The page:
The July/August 2019 issue of Antique Power magazine will be available in subscriber mailboxes and on newsstands soon. Our latest cover tractor is a 1917 Aultman & Taylor 30-60 owned by Chuck Bos. It was photographed by Brad Bowling, and Rick Mannen researched and wrote the article.
Chuck Bos’ tractor hobby started with a mid-1940s Caterpillar Tractor Co. D-4 crawler and a John Deere & Co. 620 LP. He bought both in 1991 to clean up a property to build a house. After several years and a couple of restorations of common tractors, Bos decided that collecting and restoring rare tractors would be more rewarding. His collection now includes approximately 50 running tractors with a mixture of restored, mechanically rebuilt, and as-found. Bos attended threshing shows for many years with his father, and during that time, the Aultman & Taylor 30-60 with its 90-inch diameter rear wheels became one of Chuck’s favorites.
Cornelius Aultman began building farm machinery as early as 1849. His name was eventually linked to two Ohio companies—C. Aultman & Co. was first named in 1858 in Canton, while Aultman, Miller & Co. was established in Akron in 1863. Henry Hobart Taylor had been an agent for C. Aultman, selling threshing machines and other products in the Chicago area through the early 1860s. In 1867, in Mansfield, Ohio, Aultman, Taylor & Co. began building the Vibrator threshing machine under license from Nichols, Shepard & Co. of Battle Creek, Michigan. The firm was renamed Aultman & Taylor Machinery Co. (A&T) in about 1891. Cornelius Aultman had built steam farm engines in the mid-1800s, and A&T continued with a full line of steam traction engines for threshing and plowing.
An A&T internal combustion tractor rated at 30-60 horsepower made its debut at the Winnipeg Agricultural Motor Competitions in July 1911. Powered by a 4-cylinder, horizontal engine with 7x9-inch bore and stroke running at 500–550 rpm, the A&T entry performed well and won the Silver Medal in its class of nine competitors. Burning gasoline, the A&T tractor averaged 58-1/2 horsepower in the brake tests. In the plowing tests, the 30-60 pulled an eight-bottom Deere & Co. plow in wet conditions with an average of 32-3/4 horsepower and 5,450 pounds of drawbar pull with good fuel economy.
A&T had two 30-60 tractors at the 1912 Winnipeg Competitions and competed in both the gasoline and kerosene classes. Having learned from the 1911 trials, A&T achieved 73-1/2 brake horsepower with the gasoline entry and 61-1/4 on kerosene. Plowing with a nine-bottom Deere plow, the gasoline version recorded just over 47 drawbar horsepower with a drawbar pull of 7,080 pounds, and the kerosene burner achieved just under 38 horsepower and a pull of 5,716 pounds.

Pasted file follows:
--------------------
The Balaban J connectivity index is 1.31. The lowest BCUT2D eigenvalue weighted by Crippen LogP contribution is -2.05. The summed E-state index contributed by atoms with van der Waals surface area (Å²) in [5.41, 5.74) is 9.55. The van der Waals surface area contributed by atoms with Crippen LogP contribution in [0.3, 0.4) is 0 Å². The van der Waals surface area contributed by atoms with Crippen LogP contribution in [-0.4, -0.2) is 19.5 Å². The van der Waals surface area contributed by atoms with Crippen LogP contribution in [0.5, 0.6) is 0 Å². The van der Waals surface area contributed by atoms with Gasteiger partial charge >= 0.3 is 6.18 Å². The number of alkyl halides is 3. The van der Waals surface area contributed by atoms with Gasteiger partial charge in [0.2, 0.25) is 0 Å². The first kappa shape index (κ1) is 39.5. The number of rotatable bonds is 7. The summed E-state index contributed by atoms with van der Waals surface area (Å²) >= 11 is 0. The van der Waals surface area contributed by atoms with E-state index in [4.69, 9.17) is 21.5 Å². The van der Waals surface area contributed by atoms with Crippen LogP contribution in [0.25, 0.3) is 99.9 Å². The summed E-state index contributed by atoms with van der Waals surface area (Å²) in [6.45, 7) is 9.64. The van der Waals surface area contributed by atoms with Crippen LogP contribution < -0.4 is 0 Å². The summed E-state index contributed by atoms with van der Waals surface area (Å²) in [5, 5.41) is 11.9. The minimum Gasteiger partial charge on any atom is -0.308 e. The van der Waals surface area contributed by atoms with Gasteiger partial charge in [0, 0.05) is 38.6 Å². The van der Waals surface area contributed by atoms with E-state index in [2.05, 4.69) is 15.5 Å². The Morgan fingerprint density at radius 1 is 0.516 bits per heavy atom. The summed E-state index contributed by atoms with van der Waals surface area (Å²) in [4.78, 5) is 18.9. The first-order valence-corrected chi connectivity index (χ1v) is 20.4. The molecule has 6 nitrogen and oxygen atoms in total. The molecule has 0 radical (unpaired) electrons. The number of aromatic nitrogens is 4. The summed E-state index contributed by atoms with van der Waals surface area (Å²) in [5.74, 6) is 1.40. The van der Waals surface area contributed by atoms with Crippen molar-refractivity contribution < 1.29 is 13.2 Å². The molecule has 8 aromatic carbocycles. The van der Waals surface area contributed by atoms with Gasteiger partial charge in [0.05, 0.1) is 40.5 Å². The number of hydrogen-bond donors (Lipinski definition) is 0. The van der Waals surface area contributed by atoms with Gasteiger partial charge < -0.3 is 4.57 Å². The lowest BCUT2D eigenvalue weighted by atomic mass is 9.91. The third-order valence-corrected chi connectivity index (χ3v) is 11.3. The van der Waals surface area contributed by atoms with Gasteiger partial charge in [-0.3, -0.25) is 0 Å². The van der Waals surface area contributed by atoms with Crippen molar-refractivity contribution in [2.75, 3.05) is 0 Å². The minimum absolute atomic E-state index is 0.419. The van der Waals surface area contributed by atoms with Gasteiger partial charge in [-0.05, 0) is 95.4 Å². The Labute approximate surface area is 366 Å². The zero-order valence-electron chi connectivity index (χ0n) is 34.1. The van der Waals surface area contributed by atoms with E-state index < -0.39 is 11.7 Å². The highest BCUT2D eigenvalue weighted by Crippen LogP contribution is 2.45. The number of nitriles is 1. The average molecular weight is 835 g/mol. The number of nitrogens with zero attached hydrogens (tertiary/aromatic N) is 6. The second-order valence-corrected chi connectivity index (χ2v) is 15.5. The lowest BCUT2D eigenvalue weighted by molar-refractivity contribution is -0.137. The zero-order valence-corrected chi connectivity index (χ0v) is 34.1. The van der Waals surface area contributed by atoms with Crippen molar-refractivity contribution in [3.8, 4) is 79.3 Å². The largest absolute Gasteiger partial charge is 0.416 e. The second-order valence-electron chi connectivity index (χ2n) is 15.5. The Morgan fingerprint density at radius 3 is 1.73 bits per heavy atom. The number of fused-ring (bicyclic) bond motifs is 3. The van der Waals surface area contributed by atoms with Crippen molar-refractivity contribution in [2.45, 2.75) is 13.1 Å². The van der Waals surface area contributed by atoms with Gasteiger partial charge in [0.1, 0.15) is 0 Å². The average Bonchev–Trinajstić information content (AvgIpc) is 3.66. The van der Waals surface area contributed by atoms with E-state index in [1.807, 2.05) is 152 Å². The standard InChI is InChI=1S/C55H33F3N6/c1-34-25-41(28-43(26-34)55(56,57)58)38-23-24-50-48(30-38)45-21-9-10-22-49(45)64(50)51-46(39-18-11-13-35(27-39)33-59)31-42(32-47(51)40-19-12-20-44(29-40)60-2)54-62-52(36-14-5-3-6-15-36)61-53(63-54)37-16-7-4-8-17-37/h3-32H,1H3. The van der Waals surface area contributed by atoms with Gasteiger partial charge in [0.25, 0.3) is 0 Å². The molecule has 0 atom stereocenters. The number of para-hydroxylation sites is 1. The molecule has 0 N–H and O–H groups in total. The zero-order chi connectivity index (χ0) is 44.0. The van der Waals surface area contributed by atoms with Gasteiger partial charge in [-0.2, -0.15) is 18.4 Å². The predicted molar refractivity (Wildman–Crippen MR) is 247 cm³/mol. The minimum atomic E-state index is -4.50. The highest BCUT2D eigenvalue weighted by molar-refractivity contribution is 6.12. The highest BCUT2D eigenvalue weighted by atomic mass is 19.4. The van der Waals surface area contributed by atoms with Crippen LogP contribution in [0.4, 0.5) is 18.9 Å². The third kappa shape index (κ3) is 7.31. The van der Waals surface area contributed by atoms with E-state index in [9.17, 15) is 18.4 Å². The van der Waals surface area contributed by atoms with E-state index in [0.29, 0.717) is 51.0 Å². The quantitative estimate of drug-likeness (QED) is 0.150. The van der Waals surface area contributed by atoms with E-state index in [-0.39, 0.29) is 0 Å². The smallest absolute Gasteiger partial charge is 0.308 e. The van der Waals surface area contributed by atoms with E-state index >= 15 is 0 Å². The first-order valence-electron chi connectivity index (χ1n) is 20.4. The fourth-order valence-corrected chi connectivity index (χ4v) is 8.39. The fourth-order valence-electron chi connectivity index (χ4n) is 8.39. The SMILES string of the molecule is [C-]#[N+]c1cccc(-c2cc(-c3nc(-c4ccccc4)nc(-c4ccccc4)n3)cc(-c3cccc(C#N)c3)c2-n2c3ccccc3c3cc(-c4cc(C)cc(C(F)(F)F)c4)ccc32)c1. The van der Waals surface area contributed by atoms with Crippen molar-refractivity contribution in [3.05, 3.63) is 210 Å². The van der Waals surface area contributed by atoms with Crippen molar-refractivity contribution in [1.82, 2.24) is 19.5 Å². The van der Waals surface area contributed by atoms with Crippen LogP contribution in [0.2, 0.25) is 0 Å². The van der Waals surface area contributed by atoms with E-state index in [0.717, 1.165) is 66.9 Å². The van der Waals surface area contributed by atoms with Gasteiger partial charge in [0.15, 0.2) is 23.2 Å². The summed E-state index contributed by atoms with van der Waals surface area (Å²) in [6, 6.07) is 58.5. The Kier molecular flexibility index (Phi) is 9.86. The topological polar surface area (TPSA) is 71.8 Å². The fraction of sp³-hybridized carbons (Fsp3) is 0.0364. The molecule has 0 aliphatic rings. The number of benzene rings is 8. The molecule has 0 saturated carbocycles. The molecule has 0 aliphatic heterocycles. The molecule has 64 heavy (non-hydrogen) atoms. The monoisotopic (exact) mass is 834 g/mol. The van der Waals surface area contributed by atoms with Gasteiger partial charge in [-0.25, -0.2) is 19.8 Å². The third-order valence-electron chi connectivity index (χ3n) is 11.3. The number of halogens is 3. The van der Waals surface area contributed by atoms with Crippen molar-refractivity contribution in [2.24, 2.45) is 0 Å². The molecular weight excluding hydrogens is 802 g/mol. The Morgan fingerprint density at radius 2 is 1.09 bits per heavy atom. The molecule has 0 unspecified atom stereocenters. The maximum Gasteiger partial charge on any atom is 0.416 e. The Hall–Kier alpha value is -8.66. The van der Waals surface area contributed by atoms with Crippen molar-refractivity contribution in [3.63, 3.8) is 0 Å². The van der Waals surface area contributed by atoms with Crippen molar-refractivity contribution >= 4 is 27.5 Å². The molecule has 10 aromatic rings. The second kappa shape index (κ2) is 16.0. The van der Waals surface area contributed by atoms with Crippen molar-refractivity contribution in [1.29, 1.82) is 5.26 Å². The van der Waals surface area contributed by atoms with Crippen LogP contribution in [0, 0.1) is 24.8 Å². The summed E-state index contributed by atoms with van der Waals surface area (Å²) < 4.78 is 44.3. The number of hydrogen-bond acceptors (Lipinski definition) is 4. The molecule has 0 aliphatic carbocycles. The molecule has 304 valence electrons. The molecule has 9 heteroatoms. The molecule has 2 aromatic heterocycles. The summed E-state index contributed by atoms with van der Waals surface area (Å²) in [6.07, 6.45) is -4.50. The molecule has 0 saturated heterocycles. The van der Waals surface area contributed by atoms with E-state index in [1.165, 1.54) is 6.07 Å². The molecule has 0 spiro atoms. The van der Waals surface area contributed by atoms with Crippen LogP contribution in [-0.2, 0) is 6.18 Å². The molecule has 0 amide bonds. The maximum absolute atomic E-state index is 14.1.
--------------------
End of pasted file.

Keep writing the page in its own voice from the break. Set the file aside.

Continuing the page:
The 1912 tractor had a working weight of 24,450 pounds, with 16,500 pounds over the drive wheels giving good traction. The drive wheels were 90 inches in diameter with a 24-inch tread and could be fitted with 12-inch extension rims. The front wheels measured 44x12 inches. The gasoline entry won the Gold Medal against six other competitors, and the kerosene entry won the Silver Medal against three other competitors.
A square, induced draft cooling system mounted on the front identified the first A&T tractors, such as the ones tested at Winnipeg. A fan-cooled, tubular radiator replaced the square design by about 1914. Looking like a small boiler, the new cooler had 196 2-inch tubes.
To read more about the 1917 Aultman & Taylor 30-60, pick up a copy of the July/August 2019 issue of Antique Power magazine!
Other articles in this issue include:
A True Motor Cultivator Loren Book is a Moline Universal tractor man through and through. His 1920 Model D Orchard is one of the rarest. by Loren and Ruth Book and Rick Mannen
As Old as Methuselah A 1940 Model GG The General tractor spent its entire working life on Eph Herriott’s farm in West Virginia. by Robert Gabrick
Persian Orange Dominates Bob Vander Ploeg’s 1965 Allis-Chalmers D-17 Series-IV tractor is a genuine rarity in the Pacific Northwest. by Candace Brown
The Cadillac of the Prairie Tractors Chuck Bos’ 1917 Aultman & Taylor 30-60 tractor definitely has “wow factor” and is a family favorite. by Rick Mannen
A Giant in the Field There is an old saying that you need weight to pull weight, and that is where the 1978 Upton Model HT-14/350 tractor shines. by Peter D. Simpson
Letter from the Editor
Letters to the Editor
Canada Connection: On the Road Again
Photos from the Attic
Tech Tips: Replacing a Rear Wheel Rim
Tractor Show: Readers show off their favorites
Of Grease & Chaff: What Were They Thinking?
Gallery: photo by Brad Bowling